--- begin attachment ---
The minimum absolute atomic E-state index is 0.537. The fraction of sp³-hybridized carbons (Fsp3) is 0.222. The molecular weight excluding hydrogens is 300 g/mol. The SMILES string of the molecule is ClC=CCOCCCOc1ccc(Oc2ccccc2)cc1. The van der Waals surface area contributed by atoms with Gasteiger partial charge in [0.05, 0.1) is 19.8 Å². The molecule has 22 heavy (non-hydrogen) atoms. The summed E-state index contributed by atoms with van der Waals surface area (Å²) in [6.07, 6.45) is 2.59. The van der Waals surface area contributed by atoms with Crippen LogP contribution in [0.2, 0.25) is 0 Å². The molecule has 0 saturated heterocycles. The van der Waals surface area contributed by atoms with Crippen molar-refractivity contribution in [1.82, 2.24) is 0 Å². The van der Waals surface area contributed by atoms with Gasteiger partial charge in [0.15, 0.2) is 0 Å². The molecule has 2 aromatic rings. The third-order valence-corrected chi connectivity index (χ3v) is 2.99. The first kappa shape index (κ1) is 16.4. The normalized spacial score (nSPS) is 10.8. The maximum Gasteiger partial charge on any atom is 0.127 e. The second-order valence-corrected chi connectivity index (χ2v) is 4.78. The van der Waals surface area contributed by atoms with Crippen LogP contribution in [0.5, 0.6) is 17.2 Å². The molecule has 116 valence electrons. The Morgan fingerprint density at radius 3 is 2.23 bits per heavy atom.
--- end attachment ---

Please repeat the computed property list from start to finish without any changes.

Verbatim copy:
The minimum absolute atomic E-state index is 0.537. The fraction of sp³-hybridized carbons (Fsp3) is 0.222. The molecular weight excluding hydrogens is 300 g/mol. The SMILES string of the molecule is ClC=CCOCCCOc1ccc(Oc2ccccc2)cc1. The van der Waals surface area contributed by atoms with Gasteiger partial charge in [0.05, 0.1) is 19.8 Å². The molecule has 22 heavy (non-hydrogen) atoms. The summed E-state index contributed by atoms with van der Waals surface area (Å²) in [6.07, 6.45) is 2.59. The van der Waals surface area contributed by atoms with Crippen LogP contribution in [0.2, 0.25) is 0 Å². The molecule has 0 saturated heterocycles. The van der Waals surface area contributed by atoms with Crippen molar-refractivity contribution in [1.82, 2.24) is 0 Å². The van der Waals surface area contributed by atoms with Gasteiger partial charge in [0.15, 0.2) is 0 Å². The molecule has 2 aromatic rings. The third-order valence-corrected chi connectivity index (χ3v) is 2.99. The first kappa shape index (κ1) is 16.4. The normalized spacial score (nSPS) is 10.8. The maximum Gasteiger partial charge on any atom is 0.127 e. The second-order valence-corrected chi connectivity index (χ2v) is 4.78. The van der Waals surface area contributed by atoms with Crippen LogP contribution in [0.5, 0.6) is 17.2 Å². The molecule has 116 valence electrons. The Morgan fingerprint density at radius 3 is 2.23 bits per heavy atom.